[0087] Now referring to FIG. 4, an ESA 400 includes a plurality of array elements 402a-402z, generally denoted 402, spaced apart by a predetermined distance 410 (referred to herein as spacing 410) along a plane 420 (i.e. ESA 400 is here shown as a planar array).

[0088] ESA 400 is configured for operation at a first and second frequency. In some embodiments, ESA 400 can be configured for operation over a range of frequencies, for example, from the first frequency to the second frequency. The range of frequencies may be referred to as a bandwidth of ESA 400. Each of array elements 402a-402z can be configured to transmit and/or receive RF signals at a first frequency, a second frequency or a range of frequencies ranging from the first frequency to the second frequency.

[0089] At the first frequency, array 400 has first boresight angle 404 and a first scan range 412 with respect to the first boresight range 404. At the second frequency, different from the first frequency, the array has a second boresight angle 406a, 406b and a second scan range 414a, 414b with respect to the second boresight angle 406a, 406b.

[0090] Thus, when operating at the first frequency, ESA 400 has a first scan range 412 and when operating at the second frequency, the ESA 400 has a second different scan range 414a, 414b. The combination of the scan ranges 412, 414a, 414b correspond to a total scan range 430 of the ESA 400. As illustrated in Fig. 4, the first scan range 412 and the second scan angle range 414a, 414b are contiguous (i.e. there are no "gaps" in the total scan range). In some embodiments, the total scan range 430 may correspond to about ± 90° of coverage with respect to the first boresight angle 404.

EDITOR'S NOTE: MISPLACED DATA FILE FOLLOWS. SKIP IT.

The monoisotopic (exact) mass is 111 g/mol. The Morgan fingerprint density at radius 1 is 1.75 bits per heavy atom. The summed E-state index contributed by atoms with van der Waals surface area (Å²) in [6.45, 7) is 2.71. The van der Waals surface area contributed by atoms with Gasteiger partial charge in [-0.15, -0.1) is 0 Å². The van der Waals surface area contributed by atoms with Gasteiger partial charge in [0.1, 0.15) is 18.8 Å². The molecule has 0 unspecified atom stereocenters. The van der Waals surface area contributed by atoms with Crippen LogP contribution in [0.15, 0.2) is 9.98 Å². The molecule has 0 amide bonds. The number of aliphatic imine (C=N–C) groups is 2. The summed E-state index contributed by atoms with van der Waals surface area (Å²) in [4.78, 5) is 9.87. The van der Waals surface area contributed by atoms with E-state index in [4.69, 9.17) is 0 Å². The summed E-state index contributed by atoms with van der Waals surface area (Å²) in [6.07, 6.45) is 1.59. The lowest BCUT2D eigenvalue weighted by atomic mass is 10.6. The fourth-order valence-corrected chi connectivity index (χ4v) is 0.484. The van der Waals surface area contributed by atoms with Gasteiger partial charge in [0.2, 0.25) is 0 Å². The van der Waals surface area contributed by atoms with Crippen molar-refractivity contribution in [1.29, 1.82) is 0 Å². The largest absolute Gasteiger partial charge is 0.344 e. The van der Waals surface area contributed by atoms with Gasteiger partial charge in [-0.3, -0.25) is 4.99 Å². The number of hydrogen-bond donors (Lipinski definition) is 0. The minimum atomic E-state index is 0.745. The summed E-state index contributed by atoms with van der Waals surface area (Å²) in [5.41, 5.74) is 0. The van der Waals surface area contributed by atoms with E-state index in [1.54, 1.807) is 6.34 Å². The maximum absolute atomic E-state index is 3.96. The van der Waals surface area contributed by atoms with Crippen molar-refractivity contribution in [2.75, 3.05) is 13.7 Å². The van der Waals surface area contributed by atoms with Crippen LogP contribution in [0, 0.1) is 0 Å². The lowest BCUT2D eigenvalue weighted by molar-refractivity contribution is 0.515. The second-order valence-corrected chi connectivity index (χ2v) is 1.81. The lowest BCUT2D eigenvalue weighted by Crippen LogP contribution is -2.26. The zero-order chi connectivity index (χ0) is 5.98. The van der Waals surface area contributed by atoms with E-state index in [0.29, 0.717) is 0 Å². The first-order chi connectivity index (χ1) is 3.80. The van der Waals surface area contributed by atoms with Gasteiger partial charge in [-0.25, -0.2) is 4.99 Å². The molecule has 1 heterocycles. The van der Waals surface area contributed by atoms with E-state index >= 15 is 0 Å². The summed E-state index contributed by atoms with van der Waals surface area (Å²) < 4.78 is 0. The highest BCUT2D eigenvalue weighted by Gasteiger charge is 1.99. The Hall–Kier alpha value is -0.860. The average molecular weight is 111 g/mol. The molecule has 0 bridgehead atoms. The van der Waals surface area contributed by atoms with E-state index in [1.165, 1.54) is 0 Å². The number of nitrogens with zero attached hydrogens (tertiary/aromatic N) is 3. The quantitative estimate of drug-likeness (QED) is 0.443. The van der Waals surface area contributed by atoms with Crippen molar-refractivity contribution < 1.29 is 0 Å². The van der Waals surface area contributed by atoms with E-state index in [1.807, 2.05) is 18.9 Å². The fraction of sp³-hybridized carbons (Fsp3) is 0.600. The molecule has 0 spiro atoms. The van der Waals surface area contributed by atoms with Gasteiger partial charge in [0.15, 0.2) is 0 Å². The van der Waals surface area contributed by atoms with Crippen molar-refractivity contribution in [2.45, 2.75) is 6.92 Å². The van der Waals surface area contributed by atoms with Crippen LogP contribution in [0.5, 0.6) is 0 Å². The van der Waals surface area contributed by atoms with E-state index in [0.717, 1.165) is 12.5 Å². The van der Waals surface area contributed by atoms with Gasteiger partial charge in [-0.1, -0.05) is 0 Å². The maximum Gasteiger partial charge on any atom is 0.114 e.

[0091 ] Each of the array elements 302a-302n can be spaced a predetermined distance 310 that is selected based, at least in part, upon one or more desired operating frequencies and/or ranges of scan angles. In some embodiments, having array 300 configured to operate at two or more frequencies, spacing 310 between each of the antenna elements 302a-302n can be modified (e.g., increased). For example, the first scan range 312 may overlap in range with the second scan range 314. Thus, to achieve the same total scan angle 330, the individual coverages of the first and/or second scan angle 312, 314 can be reduced without changing the total scan angle 330. [0092] Fig. 4A shows an illustrative total scan range of a system of the type described above in conjunction with Figs. 1 -4.

[0093] Fig. 4B shows an illustrative total scan volume which may be provided by a system of the type described above in conjunction with Figs. 1 -4. Region 432 is provided by transmit and receive signals at the first frequency and region 434 is provided by transmit and receive signals at the second frequency.

[0094] As described above, a spacing between the plurality of array elements can be selected based on the at least one of the first scan angle or the second scan angle. In an embodiment, each of the array elements can be spaced apart by a predetermined distance, whereby the spacing that is selected based at least in part upon one or more desired operational frequencies and/or scan angles. The selection of the spacing can be an iterative process involving trade-offs between the operational frequencies and/or scan angles.

[0095] For example, a particular application of an ESA may have a frequency requirement. The first frequency can be selected such that it matches the frequency requirement and be used to determine a first scan angle of the ESA and the first scan angle can be used to determine the spacing between each of the array elements (see equation above with respect to FIG. 3). The first frequency and the first scan angle can be used to determine the second frequency and the second scan angle.